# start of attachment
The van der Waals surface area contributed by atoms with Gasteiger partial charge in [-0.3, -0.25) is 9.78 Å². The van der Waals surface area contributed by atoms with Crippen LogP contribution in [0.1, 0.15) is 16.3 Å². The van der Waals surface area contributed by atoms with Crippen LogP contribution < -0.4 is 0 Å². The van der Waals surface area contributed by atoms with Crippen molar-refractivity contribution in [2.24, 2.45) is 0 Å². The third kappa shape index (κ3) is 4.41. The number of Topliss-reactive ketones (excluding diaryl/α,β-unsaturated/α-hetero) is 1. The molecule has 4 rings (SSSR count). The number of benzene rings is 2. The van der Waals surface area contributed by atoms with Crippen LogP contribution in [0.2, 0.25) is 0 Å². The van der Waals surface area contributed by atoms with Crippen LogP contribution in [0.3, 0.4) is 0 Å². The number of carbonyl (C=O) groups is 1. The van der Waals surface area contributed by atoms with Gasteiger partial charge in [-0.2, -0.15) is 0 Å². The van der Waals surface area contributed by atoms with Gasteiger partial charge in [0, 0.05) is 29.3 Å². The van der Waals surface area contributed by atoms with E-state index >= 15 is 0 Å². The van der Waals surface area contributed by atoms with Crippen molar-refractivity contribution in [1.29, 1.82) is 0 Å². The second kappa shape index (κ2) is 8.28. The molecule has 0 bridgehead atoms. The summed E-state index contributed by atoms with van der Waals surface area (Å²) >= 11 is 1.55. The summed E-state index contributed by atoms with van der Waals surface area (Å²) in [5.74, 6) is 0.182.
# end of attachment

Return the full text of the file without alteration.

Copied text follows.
The van der Waals surface area contributed by atoms with Gasteiger partial charge in [-0.3, -0.25) is 9.78 Å². The van der Waals surface area contributed by atoms with Crippen LogP contribution in [0.1, 0.15) is 16.3 Å². The van der Waals surface area contributed by atoms with Crippen LogP contribution < -0.4 is 0 Å². The van der Waals surface area contributed by atoms with Crippen molar-refractivity contribution in [2.24, 2.45) is 0 Å². The third kappa shape index (κ3) is 4.41. The number of Topliss-reactive ketones (excluding diaryl/α,β-unsaturated/α-hetero) is 1. The molecule has 4 rings (SSSR count). The number of benzene rings is 2. The van der Waals surface area contributed by atoms with Crippen LogP contribution in [0.2, 0.25) is 0 Å². The van der Waals surface area contributed by atoms with Crippen LogP contribution in [0.3, 0.4) is 0 Å². The number of carbonyl (C=O) groups is 1. The van der Waals surface area contributed by atoms with Gasteiger partial charge in [-0.2, -0.15) is 0 Å². The van der Waals surface area contributed by atoms with Gasteiger partial charge in [0, 0.05) is 29.3 Å². The van der Waals surface area contributed by atoms with E-state index >= 15 is 0 Å². The van der Waals surface area contributed by atoms with Crippen molar-refractivity contribution in [1.29, 1.82) is 0 Å². The second kappa shape index (κ2) is 8.28. The molecule has 0 bridgehead atoms. The summed E-state index contributed by atoms with van der Waals surface area (Å²) >= 11 is 1.55. The summed E-state index contributed by atoms with van der Waals surface area (Å²) in [5.74, 6) is 0.182.